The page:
Apple vs. the FBI

There are many different opinions on privacy in social media. Some people believe that everything on social media should be private in the sense that what you put on a site open for posting, you should not be held liable for their actions. And then there are some people that think you should be held liable for what you put on social media sites. A recent case supports both sides of the issue, Apple vs. the FBI. In this case the FBI wanted to investigate an iPhone that was linked to a terrorist attack in San Bernardino this shooting occurred on December 2nd, 2015. The outcome of the attacks were 16 people dead, including the shooters. One of the shooters, Rizwan Farook, had an iPhone 5c and used it to store documents that could have been linked to a terrorist group. When the FBI requested the phone’s data, Apple denied their request because it would infringe on the right of privacy for other iPhones, “Do we compromise security now for the expediency of easy investigation or do we preserve everyone’s security at the possible risk that someone who has been secured is a bad guy?” Even if Apple tried to access your files, they couldn’t. Their security is so advanced, they cannot access the files on any apple device. “Today, even Apple doesn’t have the key to information stored only on your device, and couldn’t look at it even if compelled by law.” Apple’s argument is that if they hand over the evidence, they could compromise every iPhone in use.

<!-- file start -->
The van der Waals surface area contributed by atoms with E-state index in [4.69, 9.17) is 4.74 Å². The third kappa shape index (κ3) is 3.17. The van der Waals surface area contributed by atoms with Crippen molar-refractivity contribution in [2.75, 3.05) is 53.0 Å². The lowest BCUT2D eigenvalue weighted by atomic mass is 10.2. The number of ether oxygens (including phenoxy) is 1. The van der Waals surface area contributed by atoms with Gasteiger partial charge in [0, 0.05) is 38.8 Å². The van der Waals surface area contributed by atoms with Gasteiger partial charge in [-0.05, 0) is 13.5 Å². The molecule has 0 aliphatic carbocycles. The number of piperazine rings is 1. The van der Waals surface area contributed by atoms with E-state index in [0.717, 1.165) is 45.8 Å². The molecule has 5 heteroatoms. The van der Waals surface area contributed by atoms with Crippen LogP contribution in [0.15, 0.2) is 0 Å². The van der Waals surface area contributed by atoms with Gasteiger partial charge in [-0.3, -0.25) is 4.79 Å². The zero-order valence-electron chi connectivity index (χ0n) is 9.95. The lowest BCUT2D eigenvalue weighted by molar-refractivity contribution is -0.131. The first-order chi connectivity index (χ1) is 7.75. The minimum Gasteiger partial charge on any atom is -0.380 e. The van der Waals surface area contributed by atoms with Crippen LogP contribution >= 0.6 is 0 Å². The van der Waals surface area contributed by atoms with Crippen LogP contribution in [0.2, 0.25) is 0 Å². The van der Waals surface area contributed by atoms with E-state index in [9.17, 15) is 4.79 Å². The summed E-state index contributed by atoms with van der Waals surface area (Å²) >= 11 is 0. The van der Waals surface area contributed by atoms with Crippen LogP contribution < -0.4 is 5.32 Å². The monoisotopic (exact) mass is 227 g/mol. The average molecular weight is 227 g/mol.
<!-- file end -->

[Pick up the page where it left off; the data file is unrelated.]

Why would a company not comply with the investigation of a terrorist attack? It doesn’t make any sense. Sure Apple has to insure the privacy of every user of their product, but they should have tried to access the files of the shooter and hand it over. I don’t agree with the stance of Apple but I also understand completely. The First amendment of the United States Constitution states, “Congress shall make no law respecting an establishment of religion, or prohibiting the free exercise thereof; or abridging the freedom of speech, or of the press; or the right of the people peaceably to assemble, and to petition the Government for a redress of grievances.” The shooters actions and words were in clear violation of present danger and imminent lawless actions under the restrictions of the first amendment.  The fourth amendment applies to this situation better because the fourth amendment is the assurement of your privacy as a whole, so if we were arguing the rights of others privacy were being infringed upon you could declare the FBI’s actions tyrannical because they were using their powers to access documents that are meant to be private.



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